My #1 Tip to Conquering Your Nerves

Flickr photo by Tony George

Even though we all breathe, all the time, many of us don’t know how to breathe properly. Wouldn’t it be cool if you knew how to use your breath to relax and calm your nerves to achieve instant clarity and focus? Whether you’re a teacher or trainer addressing a classroom, or you’re a student taking that final exam, I’d like to pass on a trick that I’ve learned through yoga to help you achieve instant calm through the breath.

The Problem.
Most people when they get nervous begin to breathe in short shallow breaths from the top of their chest. This type of breathing produces adrenalin which instantly puts your body in to a nervous fight or flight mode. For sure it’s useful when you’re in a dangerous situation, but not when you’re trying to relax in to an exam. The more you breathe like this, the more adrenaline you get, and the more nervous you feel.

The Solution.
What you want to do instead is breathe nice and deep from the bottom of your belly so that your body’s air supply is fully recycled providing your body and mind with a fresh sense of calm and clarity.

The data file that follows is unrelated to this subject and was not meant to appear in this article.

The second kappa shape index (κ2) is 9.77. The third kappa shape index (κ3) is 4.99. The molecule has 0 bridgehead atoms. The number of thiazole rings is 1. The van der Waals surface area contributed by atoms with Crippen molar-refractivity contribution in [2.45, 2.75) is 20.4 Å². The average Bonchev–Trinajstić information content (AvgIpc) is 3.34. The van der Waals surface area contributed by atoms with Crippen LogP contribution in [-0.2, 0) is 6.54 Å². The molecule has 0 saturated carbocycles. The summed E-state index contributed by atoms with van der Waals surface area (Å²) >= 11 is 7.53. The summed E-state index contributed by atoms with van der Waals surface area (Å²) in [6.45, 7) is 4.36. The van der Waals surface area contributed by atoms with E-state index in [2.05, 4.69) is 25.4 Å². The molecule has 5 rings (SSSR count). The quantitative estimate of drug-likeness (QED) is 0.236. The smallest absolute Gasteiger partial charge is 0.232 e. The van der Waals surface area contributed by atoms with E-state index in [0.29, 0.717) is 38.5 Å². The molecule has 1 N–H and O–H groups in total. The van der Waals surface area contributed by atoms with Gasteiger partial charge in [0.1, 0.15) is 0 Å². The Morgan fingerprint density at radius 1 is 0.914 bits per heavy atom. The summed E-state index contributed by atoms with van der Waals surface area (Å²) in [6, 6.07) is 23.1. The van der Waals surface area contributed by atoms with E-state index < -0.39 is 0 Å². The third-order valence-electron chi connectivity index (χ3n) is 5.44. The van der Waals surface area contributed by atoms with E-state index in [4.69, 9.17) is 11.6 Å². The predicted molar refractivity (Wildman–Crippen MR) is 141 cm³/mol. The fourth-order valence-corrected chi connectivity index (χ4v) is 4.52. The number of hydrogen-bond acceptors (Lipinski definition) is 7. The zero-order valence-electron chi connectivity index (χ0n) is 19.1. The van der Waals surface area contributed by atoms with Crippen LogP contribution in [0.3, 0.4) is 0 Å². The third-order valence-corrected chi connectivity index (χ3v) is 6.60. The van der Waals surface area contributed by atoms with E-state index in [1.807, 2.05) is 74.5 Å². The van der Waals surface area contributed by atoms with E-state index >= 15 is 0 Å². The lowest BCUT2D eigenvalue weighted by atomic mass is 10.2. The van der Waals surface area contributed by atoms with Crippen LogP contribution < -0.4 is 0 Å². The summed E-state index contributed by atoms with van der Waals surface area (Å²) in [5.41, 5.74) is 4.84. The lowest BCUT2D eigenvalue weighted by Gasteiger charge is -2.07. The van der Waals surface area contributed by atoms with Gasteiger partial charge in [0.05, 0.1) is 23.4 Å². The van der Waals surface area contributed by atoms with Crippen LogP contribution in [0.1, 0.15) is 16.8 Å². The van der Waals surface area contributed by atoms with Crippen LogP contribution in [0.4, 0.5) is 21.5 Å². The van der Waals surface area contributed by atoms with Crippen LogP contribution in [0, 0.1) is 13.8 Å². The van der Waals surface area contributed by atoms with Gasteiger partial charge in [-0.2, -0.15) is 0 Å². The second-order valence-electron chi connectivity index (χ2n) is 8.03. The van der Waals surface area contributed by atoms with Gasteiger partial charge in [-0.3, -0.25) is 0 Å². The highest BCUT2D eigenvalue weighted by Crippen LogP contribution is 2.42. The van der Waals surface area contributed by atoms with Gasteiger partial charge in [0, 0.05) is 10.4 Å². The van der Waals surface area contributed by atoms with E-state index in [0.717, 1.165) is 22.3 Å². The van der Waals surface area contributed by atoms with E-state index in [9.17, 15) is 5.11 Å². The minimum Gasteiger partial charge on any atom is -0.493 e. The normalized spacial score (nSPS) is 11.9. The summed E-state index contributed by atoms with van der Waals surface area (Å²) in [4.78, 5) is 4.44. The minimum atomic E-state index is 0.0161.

How to do it.
First off, check whether you are breathing correctly. Lie down or sit up nice and straight, and put your hands on your belly. Breathe in and out through your nose where both the inhale and exhale should be of equal length. What you should notice is your belly rises considerably on an inhale as your body fills with air, and falls on an exhale. That makes sense right? Well try it. You’ll be amazed at how often this is not the case.

If that’s not what’s happening, try pushing your belly out on the inhale and suck it back on an exhale. Practice it over and over. This way you’re getting fresh air circulating through your body.

The trick.
If you can’t do it or it takes too much concentration for you to get there, there’s a simple trick to instantly switch your body to this type of deep breathing. Press your tongue to the back of your top front teeth, then move it up just a little to where your teeth meet your gums. Now breathe through your nose. This automatically puts your body in to a deep breathing mode and you should feel your belly rise on inhale, fall on exhale.

Likewise, if you were to move your tongue to the roof of your mouth your breath will move up to your rib cage. Finally, if you flip your tongue to the back of the roof of your mouth, you will find yourself doing short, shallow breathing from the top of your chest – the one you want to avoid when trying to calm down.

Hopefully this technique will help you to focus in and study for that final exam, deliver a killer company presentation or ace an online assessment!

– Nicole